Rare, .91" Serrated, Megalosaurid (Marshosaurus) Tooth - Colorado

This is a rare, .91" long Megalosaurid (Marshosaurus bicentesimus) tooth collected from the Morrison Formation. It comes from our partner's private quarry East of Dinosaur, Colorado. The tooth exhibits nice enamel and fine serrations. It has been completely removed from the sandstone it was found in. This specimen has a repaired crack near the tip.

Comes with an acrylic display case.

There are two main characteristics that distinguish it from the much more frequently found Allosaurus teeth. First, the serrations on the mesial edge of the tooth extend less than half way down the length of the tooth. Secondly, there is little to no spiraling of the serrations as seen on Allosaurus teeth. Additionally, it's also fairly thin in cross-section and has a hooked profile.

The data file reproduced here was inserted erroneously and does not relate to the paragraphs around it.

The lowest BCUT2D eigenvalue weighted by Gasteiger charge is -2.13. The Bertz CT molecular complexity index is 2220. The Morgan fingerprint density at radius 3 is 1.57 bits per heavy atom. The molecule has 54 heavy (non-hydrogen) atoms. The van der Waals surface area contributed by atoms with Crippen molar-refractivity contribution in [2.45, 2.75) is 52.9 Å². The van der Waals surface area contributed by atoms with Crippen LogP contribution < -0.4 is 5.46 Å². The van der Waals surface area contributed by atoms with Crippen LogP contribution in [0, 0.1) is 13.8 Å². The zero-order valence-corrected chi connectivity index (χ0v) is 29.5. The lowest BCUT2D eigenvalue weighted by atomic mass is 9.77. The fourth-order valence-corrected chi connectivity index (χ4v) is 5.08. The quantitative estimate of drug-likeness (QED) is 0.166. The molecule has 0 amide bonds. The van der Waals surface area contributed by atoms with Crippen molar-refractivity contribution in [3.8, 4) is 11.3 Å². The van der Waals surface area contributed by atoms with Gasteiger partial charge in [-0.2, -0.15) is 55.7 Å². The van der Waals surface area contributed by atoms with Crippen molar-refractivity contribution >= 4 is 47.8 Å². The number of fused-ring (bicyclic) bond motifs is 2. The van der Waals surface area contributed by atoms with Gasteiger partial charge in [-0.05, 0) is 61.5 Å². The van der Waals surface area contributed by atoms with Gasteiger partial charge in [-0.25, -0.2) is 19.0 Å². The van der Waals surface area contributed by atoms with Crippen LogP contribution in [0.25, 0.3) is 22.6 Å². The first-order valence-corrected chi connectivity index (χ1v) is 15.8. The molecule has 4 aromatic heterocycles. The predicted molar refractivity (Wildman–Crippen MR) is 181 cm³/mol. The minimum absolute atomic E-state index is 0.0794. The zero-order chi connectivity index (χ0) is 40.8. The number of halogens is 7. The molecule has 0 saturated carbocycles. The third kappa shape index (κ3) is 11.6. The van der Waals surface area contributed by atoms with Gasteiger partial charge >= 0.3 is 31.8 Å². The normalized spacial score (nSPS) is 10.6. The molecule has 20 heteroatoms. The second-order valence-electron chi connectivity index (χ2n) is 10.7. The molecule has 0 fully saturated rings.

There are three described Megalosaurs in the Morrison Formation; Marshosaurus, Stokesosaurus, and Torvosaurus. The tooth is too small to be Torvosaurus and Marshosaurus is the more common of the remaining two, which leads us to believe they are most likely Marshosaurus.

Marshosaurus is a genus of medium-sized Megalosaur from the Late Jurassic, Morrison Formation. In 2010, Gregory S. Paul estimated its length at 4.5 meters (15 feet) and its weight at 200 kilograms (440 pounds). It is one of the rarer theropods in the Morrison Formation: only a single partial specimen has ever been recovered.

An artist's reconstruction of Marshosaurus,  by Danny Cicchett. Creative Commons License
An artist's reconstruction of Marshosaurus, by Danny Cicchett. Creative Commons License
Marshosaurus bicentesimus
Dinosaurs Of America Quarry, Dinosaur, Colorado
Brushy Basin Member, Morrison Formation
.91" long (straightline)
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